1) An area of woodland preserved for hunting deer, possibly within a forest. It developed from ‘frith’ by metathesis and seems to be predominantly a west Yorkshire spelling.
It was the name of territories in Saddleworth and Sowerby, and survives as the suffix in Holmfirth. Early references in the Wakefield court rolls include: 1275 ‘land in le Holnefrith’, Holme
1307 ‘John del Rediker for escape of 6 beasts and 5 pigs in le Frith’, Sowerby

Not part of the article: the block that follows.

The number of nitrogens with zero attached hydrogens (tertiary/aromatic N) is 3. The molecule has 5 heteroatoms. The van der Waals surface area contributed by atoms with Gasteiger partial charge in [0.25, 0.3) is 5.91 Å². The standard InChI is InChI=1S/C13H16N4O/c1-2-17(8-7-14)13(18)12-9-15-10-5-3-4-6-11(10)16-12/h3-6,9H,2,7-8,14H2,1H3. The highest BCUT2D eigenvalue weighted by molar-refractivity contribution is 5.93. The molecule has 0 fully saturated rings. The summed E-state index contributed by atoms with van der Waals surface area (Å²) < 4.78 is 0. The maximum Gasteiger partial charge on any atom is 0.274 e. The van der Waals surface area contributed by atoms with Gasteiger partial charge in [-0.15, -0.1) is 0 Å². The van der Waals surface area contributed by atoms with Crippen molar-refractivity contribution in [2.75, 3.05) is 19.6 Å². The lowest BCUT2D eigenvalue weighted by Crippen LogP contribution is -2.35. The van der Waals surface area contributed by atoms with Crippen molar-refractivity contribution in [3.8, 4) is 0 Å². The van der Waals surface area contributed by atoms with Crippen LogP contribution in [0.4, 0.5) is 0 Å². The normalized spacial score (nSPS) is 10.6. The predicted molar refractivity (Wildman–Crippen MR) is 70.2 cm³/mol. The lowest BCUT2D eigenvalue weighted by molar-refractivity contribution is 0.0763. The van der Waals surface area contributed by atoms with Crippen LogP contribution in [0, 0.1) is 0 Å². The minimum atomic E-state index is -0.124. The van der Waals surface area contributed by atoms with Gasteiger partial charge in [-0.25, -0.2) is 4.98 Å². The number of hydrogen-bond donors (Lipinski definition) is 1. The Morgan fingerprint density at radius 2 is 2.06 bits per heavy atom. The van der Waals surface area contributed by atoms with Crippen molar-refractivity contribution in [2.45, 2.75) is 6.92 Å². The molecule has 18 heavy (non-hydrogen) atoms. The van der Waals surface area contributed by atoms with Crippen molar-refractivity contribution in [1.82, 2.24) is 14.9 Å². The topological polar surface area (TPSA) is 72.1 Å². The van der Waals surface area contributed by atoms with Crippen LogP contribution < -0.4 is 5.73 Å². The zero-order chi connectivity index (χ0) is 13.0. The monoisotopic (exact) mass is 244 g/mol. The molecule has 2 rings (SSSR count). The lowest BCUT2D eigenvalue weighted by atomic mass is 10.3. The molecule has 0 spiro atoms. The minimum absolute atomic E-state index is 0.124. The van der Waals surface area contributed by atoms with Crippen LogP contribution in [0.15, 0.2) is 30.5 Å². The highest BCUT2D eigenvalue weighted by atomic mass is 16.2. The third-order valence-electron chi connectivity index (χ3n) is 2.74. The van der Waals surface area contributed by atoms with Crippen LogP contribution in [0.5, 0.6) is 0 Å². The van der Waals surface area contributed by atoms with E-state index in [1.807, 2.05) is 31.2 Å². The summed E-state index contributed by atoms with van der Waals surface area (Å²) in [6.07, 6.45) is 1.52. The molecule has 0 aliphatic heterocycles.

1315 ‘Hobekyn of Sourby for 1 stirk in the Frith not agisted’. The surname established itself in this early period, probably derived from Sowerby Frith: 1285 ‘Alexander del Fryth’, Sowerby. The term was used in other parts of Yorkshire well into the seventeenth century: 1629 one close or parcell of grownde called the firth … containing Forty Acres … parcell of the sayd Forest of Longstrothdale … to be a fyrth and solely kepte for the breedinge … of the game or deere, Buckden. In the North Riding the early spelling was retained: 1642 ‘the highway leading from Stitnam to Le Frith’, Malton.